apprenticeships and a school recruitment drive are among proposals to stem a shortage of Church of Scotland clergy.

The Kirk's Ministries Council is to warn that unless more recruits are found, it will fall well short of its target of having 800 ministers by the mid-2020s. There could be as many as 225 too few ministers.

It will open debate on possible solutions at the Church's annual General Assembly which starts at the weekend.

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A Ministries Council report found ministers often first show an interest in the clergy - or being "called" to the vocation by God - between the age of 10 and 20, and that a key move is to encourage young people who show an interest in the Church.

This has already been done to a degree by the Kirk and other denominations including Scotland's Roman Catholics.

The document to be debated on Monday states: "It is our conviction that significant numbers of those who received a call to parish ministry do so when they are aged between 10 and 20.

"Therefore it is vital that current parish ministers are supported in encouraging young people of that age who receive such a call.

"One avenue for this is to offer parish ministry as a place of work experience.

"A number of ministers already do this and report that it is an extremely positive experience for young people."

The Kirk hopes to pilot separate summer volunteer parish ministry placements for young people over the summer in up to four parishes.

The report said: "A number of young people, particularly those at university or leaving school, have commented to us that they would welcome such an opportunity."

It said that others may want to take part in apprenticeship-style schemes "which could offer a greater degree of financial assistance", as the Kirk examines a wide choice of solutions.

The report also said promotional material will be provided for chaplains who plan to set out the Kirk's employment prospects at career fairs.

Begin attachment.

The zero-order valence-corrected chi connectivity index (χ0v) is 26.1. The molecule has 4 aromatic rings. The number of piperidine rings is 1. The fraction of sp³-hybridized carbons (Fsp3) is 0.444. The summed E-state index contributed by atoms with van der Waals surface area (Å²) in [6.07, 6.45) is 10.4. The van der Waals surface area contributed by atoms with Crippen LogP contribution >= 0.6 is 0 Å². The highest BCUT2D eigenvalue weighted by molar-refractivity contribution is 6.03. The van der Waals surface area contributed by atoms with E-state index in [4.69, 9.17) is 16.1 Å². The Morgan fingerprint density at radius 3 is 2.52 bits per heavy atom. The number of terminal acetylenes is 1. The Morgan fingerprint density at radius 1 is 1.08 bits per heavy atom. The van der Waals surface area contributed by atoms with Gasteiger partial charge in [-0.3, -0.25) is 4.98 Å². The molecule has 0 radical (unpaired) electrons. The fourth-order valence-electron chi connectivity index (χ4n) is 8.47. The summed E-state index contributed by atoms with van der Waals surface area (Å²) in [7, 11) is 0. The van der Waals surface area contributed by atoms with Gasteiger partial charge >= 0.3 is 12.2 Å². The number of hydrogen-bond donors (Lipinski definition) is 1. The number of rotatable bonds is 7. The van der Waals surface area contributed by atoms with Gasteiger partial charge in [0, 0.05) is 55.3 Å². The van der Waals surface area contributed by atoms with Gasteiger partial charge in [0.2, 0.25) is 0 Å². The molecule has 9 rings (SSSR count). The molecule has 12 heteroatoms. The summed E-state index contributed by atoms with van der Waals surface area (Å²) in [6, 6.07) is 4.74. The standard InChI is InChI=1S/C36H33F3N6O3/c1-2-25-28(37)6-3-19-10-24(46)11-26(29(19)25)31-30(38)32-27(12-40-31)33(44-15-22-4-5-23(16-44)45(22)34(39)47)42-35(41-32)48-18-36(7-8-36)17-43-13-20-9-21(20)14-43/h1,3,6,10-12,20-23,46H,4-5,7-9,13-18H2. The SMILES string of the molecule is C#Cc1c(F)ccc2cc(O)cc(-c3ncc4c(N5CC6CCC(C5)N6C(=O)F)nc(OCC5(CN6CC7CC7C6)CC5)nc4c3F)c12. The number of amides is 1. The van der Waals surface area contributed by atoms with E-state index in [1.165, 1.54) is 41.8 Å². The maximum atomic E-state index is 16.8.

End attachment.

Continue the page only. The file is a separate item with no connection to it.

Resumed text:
About 500 ministers are due to reach retirement age by 2025 and there is a concern that even with improved annual recruitment rates there could be only about 600 parishes with inducted stipendiary ministers by then.

An earlier report showed just 13% (113) out of 845 ministers were born after 1967.

It is thought new ways into the ministry to be considered could help trainees get more cash help.

Becoming a minister involves seven years of training and education. The stipend or salary starts at around £25,000 and goes up to about £31,000,

The new report went on: "The council also believes that an assessment of the financial difficulties involved in training has deterred a number of individuals from putting themselves forward for assessment as candidates."

The Rt Rev Lorna Hood became the first Moderator of the General Assembly to issue her Easter Message on social media when she appealed for more young people to consider the Kirk.

In the three-minute video, Mrs Hood talks of her own experience as a trainee minister in Canada.

The annual gathering of senior Church figures will also consider the gay clergy issue - which has been broached each year at the event since the appointment of openly gay minister Scott Rennie to an Aberdeen church in 2009 - and the question of Scottish independence.

A suggestion by the Presbytery of Argyll for the Kirk to consider holding the General Assembly once every two years "to release time, energy and resources" will be discussed as well.